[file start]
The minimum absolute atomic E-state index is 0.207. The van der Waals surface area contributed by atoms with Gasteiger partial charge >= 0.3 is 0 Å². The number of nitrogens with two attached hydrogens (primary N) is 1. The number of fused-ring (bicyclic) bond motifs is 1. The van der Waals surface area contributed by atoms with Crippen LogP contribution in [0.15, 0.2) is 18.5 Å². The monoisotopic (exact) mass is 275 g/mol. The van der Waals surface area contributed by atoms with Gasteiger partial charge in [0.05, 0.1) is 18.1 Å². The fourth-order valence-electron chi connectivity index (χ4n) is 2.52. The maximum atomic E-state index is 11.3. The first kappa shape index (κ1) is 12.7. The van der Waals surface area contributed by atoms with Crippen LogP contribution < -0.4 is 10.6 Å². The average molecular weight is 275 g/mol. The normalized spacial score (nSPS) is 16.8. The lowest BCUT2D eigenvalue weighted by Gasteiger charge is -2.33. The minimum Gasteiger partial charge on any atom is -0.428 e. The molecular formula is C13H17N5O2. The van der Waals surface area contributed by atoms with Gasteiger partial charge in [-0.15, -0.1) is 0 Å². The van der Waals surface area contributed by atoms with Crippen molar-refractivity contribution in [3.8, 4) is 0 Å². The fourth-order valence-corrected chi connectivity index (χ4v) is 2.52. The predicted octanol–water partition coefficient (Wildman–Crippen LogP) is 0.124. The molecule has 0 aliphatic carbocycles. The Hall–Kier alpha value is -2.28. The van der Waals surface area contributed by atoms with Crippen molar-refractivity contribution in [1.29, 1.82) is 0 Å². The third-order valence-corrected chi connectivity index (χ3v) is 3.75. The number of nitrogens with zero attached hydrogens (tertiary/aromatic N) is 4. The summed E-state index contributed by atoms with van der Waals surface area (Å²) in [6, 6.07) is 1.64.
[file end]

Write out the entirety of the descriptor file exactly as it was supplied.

The minimum absolute atomic E-state index is 0.207. The van der Waals surface area contributed by atoms with Gasteiger partial charge >= 0.3 is 0 Å². The number of nitrogens with two attached hydrogens (primary N) is 1. The number of fused-ring (bicyclic) bond motifs is 1. The van der Waals surface area contributed by atoms with Crippen LogP contribution in [0.15, 0.2) is 18.5 Å². The monoisotopic (exact) mass is 275 g/mol. The van der Waals surface area contributed by atoms with Gasteiger partial charge in [0.05, 0.1) is 18.1 Å². The fourth-order valence-electron chi connectivity index (χ4n) is 2.52. The maximum atomic E-state index is 11.3. The first kappa shape index (κ1) is 12.7. The van der Waals surface area contributed by atoms with Crippen LogP contribution < -0.4 is 10.6 Å². The average molecular weight is 275 g/mol. The normalized spacial score (nSPS) is 16.8. The lowest BCUT2D eigenvalue weighted by Gasteiger charge is -2.33. The minimum Gasteiger partial charge on any atom is -0.428 e. The molecular formula is C13H17N5O2. The van der Waals surface area contributed by atoms with Gasteiger partial charge in [-0.15, -0.1) is 0 Å². The van der Waals surface area contributed by atoms with Crippen molar-refractivity contribution in [3.8, 4) is 0 Å². The fourth-order valence-corrected chi connectivity index (χ4v) is 2.52. The predicted octanol–water partition coefficient (Wildman–Crippen LogP) is 0.124. The molecule has 0 aliphatic carbocycles. The Hall–Kier alpha value is -2.28. The van der Waals surface area contributed by atoms with Crippen molar-refractivity contribution in [1.29, 1.82) is 0 Å². The third-order valence-corrected chi connectivity index (χ3v) is 3.75. The number of nitrogens with zero attached hydrogens (tertiary/aromatic N) is 4. The summed E-state index contributed by atoms with van der Waals surface area (Å²) in [6, 6.07) is 1.64.